[168]       Mr Kidwai: I agree. However, we would still have concerns because we believe that there should be a choice. That is why we would go for a mandated consent choice system, because that involves people saying ‘yes’ or ‘no’, saying whether they want to donate or not. In my view, it may be difficult in my community, because people will feel pressured and, because they do not know what organs would be taken, they will think that it is better to say no. It would be a much more positive contribution to raise awareness of it, and to educate and train them, to increase the organ donors and to serve the purpose.


11.30 a.m.


[169]       Mark Drakeford: If the practicalities could be overcome—


[170]       Rev Dr Wigley: Most of the faith traditions say that they support the principle of donation, but there are concerns about presuming that; it ceases to be a donation at that point, and it becomes a kind of requirement. There is concern about that. So, I do not think that there is agreement that that is a good thing, leaving aside the practicalities, although the practicalities are also important.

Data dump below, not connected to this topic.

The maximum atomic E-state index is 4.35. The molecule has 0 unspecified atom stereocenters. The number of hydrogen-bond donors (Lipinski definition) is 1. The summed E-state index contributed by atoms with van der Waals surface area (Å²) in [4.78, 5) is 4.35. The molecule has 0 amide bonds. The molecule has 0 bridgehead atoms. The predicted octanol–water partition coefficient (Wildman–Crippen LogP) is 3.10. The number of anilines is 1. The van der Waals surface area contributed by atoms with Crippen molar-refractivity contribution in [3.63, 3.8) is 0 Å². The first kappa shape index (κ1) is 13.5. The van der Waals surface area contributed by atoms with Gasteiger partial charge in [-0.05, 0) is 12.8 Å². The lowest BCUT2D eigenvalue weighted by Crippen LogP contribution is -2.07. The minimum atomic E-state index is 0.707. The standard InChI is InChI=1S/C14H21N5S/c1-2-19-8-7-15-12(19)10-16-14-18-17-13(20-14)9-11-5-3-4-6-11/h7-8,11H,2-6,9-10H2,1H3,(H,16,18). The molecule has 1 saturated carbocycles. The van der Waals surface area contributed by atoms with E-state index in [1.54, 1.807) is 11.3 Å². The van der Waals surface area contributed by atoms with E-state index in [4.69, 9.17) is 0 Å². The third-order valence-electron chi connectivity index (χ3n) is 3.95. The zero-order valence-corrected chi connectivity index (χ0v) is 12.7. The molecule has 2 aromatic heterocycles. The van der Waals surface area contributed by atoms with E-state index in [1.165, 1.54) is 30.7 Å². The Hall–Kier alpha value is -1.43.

[171]       Rebecca Evans: We heard this morning from our previous witness that when family members object to organ donation under the current system, 75% are objections made on religious grounds. Is that a figure that you recognise, coming from your various faith perspectives?


[172]       Mr Hopkins: It is not a figure that I would recognise, and I think that that would come as a surprise and, perhaps, a disappointment to many of us within the faith communities, since the teaching across all our respective denominations and faiths would be that organ donation was a profoundly godly act, if I can put it that way, and I think that that is the consistent teaching across all the faith communities.


[173]       Rev Wardman: There is a series of leaflets, which I have contributed to, produced by NHS Blood and Transplant, from religious perspectives, and all of them state that organ donation is more than acceptable and is very much encouraged. Unfortunately, some people may use that as a reason for not giving because they have other personal reasons about it; it is not something that faiths that we recognise would endorse.